First National Bank of America is also offering the best CD rate on a 4-year CD. With a minimum deposit of $1,000, you can earn 2.80% APY. This is definitely worth it if you’re okay with locking your money away for four years and don’t want to deal with the field of membership required by credit unions. This CD does have an early withdrawal penalty that is equal to 540 days of interest.
Best 5-year CD rates
Best 5-year CD rate from a National Bank: The Federal Savings Bank – 3.30% APY, $10,000 minimum deposit
The Federal Savings Bank is a private, federally chartered bank that is veteran-owned. This bank mainly focuses on home ownership, but offers deposit products, as well. It has acquired over $395 million in assets since it opened its doors in 2000. Currently, the bank is offering promotional CDs with fairly high rates. Its 5-year CD is currently offering the highest rate for a national bank, but you will need a minimum of $10,000 to open the account. All deposits made to this bank are FDIC-insured.
Best 5-year CD rate from a Credit Union: Affinity Plus Federal Credit Union – 3.00% APY, $500 minimum deposit
Affinity Plus Federal Credit Union was established in 1930 by employees of the state of Minnesota. This group of people wanted to create a solution for those who couldn’t easily turn to a traditional bank. While this credit union went through quite a few changes before settling into the institution it is today, it has grown to have over $2 billion in assets. Anyone can become a member by making a one-time payment of $25 to the Affinity Plus Foundation, which supports financial education throughout Minnesota. Before you choose this option, be sure to check out the credit union’s other fields of membership to see if you qualify another way. Once you become a member, you’ll be open its 60-month CD with a deposit of at least $500. This will allow you to start earning the 3.00% APY. If you need to withdraw money from the CD before it matures, be aware that you may incur a penalty that is equal to 365 days of interest.
Questions to ask before you open a CD
1. How are CDs different from savings accounts?
With a CD, the saver and the bank make stronger commitments. The saver promises to keep the funds in the account for a specified period of time. In exchange, the bank guarantees the interest rate during the term of the CD. The longer the term, the higher the rate – and the higher the penalty for closing the CD early. With a savings account, you’re limited to six withdrawals or transfers per month. Otherwise, you can empty the account at any time without paying a penalty. You can’t lock in the interest rate on a savings account, though, since the bank can change the interest rate at any time.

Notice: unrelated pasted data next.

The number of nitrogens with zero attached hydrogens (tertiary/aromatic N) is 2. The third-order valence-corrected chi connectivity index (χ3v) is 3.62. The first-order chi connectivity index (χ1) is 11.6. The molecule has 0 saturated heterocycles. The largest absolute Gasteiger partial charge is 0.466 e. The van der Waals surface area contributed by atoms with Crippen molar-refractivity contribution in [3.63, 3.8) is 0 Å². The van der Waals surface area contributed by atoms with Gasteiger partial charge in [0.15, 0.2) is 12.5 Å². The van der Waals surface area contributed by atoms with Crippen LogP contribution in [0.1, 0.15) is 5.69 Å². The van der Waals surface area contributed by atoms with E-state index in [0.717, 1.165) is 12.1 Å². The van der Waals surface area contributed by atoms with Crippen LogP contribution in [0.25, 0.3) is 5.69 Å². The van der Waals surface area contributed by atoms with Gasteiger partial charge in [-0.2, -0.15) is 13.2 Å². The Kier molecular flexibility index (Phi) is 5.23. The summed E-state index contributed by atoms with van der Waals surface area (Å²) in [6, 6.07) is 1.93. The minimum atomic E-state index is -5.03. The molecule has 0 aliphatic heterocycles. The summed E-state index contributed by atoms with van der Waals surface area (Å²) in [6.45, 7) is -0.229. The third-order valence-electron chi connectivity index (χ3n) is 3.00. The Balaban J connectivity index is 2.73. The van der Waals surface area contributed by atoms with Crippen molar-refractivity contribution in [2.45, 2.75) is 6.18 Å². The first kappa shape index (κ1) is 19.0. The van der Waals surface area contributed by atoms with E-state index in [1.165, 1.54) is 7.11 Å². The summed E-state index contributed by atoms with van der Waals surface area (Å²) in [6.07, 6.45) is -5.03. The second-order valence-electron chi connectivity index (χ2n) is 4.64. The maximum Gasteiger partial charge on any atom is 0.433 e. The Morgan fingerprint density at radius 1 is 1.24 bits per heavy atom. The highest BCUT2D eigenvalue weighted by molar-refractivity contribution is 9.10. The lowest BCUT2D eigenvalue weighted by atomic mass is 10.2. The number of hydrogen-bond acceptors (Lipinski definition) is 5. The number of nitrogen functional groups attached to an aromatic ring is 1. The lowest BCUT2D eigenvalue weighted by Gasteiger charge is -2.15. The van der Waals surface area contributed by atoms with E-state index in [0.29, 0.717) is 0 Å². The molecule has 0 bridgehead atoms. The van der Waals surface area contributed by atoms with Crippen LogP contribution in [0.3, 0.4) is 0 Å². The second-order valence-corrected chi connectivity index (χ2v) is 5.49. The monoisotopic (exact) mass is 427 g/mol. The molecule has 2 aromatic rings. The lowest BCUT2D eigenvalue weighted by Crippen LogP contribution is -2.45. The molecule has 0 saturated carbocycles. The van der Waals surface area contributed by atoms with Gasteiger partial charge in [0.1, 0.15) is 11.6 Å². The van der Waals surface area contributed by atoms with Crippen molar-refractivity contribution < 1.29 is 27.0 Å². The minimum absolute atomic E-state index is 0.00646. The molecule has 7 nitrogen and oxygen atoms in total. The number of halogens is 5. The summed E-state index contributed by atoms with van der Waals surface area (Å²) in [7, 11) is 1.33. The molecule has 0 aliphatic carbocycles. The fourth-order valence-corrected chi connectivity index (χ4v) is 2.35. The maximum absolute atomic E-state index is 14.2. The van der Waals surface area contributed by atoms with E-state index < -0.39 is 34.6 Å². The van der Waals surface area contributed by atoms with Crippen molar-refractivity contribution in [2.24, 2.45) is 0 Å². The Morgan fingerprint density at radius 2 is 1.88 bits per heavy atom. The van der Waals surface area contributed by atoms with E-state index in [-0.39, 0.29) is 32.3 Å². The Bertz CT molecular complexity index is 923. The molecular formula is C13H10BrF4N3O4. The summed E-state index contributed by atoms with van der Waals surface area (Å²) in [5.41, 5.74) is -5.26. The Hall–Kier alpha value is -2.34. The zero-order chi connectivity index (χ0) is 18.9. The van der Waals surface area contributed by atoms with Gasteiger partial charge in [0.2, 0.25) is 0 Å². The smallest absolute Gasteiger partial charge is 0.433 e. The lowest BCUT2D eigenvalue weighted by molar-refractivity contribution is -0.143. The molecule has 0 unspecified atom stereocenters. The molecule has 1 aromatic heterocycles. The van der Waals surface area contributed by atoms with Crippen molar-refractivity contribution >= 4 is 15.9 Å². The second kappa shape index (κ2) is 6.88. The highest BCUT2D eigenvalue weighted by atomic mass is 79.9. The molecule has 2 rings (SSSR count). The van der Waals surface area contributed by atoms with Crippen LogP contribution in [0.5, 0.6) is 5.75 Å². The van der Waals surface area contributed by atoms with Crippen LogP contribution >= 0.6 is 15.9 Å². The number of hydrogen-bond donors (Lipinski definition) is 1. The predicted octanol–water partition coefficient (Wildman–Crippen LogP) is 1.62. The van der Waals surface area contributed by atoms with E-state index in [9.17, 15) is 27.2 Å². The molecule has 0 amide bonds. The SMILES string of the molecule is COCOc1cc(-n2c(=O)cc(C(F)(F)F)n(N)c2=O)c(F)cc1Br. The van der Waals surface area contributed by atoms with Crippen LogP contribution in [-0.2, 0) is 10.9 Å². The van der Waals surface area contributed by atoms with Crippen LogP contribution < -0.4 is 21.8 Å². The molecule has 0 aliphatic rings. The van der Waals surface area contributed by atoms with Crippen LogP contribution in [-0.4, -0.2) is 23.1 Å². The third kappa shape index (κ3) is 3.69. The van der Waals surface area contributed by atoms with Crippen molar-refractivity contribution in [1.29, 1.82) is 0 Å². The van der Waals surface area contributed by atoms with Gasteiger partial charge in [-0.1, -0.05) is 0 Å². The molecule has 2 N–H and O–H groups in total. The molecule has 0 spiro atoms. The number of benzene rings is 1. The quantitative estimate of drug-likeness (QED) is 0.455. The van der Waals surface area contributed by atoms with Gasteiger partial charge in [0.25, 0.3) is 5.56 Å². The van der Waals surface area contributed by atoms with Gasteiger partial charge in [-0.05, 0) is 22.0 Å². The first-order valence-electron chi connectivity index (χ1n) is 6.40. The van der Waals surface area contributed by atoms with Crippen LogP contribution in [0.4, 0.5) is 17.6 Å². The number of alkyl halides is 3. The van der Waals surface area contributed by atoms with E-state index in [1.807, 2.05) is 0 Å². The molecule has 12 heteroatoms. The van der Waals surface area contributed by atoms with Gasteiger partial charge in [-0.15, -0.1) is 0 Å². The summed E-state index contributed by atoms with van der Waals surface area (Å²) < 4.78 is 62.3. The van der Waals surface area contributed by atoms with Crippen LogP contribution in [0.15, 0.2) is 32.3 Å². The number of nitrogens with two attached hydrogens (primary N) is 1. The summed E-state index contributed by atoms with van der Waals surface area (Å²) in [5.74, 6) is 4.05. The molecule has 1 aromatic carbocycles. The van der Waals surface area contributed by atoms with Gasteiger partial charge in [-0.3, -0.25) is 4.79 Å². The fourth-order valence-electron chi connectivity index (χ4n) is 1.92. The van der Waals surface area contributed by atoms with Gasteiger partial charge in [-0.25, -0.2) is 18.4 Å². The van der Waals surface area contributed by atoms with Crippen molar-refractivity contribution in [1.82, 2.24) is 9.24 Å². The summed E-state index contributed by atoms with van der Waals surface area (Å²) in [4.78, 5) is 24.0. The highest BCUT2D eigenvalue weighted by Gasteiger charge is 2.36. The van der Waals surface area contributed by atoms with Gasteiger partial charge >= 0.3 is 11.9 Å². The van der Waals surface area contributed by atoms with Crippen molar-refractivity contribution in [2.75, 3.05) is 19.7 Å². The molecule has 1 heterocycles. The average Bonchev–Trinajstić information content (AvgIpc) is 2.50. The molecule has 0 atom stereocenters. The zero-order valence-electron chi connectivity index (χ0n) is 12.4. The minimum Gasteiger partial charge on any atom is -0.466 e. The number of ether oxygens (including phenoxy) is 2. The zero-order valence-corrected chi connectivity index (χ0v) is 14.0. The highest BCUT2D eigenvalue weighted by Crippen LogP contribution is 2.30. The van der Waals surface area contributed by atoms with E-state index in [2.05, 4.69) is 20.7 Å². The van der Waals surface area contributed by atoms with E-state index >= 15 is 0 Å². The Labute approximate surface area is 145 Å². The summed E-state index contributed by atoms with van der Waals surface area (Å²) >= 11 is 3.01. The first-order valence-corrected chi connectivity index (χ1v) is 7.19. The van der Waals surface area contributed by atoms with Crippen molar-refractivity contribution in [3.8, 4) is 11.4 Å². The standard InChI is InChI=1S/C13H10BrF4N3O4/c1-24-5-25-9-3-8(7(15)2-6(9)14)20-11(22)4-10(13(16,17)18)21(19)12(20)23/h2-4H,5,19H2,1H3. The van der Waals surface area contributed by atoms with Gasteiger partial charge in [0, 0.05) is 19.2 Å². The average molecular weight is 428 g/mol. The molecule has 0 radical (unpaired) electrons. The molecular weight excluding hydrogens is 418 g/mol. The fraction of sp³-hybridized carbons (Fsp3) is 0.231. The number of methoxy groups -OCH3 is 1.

2. Am I better off keeping my cash in savings?
CDs work best if you’re confident you won’t need to access a certain amount of money for a specified period of time. Let’s say you have $10,000 laying around that you can safely say you won’t need to use for two years. In a high-yield savings account earning 2.45%, you would earn $496.00 over two years with annual interest compounding — and potentially even more, if your bank compounds interest more frequently. If you put that money into a 2.90% 2-year CD, you would earn $588.41 (compounding yearly) once the account matures. The extra interest income is easy money, considering the ease of opening an account online. However, if you think you might need to use the money in the next couple of months, especially if your finances are already a little rocky, a savings account is a much better idea for its better flexibility.
It’s important to note that deposit rates are a bit in flux right now, due to the uncertainty surrounding the federal funds rate (more on that below). But we’re currently seeing some high, favorable interest rates on 1-year CDs, rates that outstrip savings account rates.
If you can afford to part with the funds, “choosing a 1-year CD now does make sense rather than keeping the money in a savings account,” says Ken Tumin, founder of LendingTree-owned DepositAccounts.com. “However, it is possible that 1-year rates could go below some savings account rates.”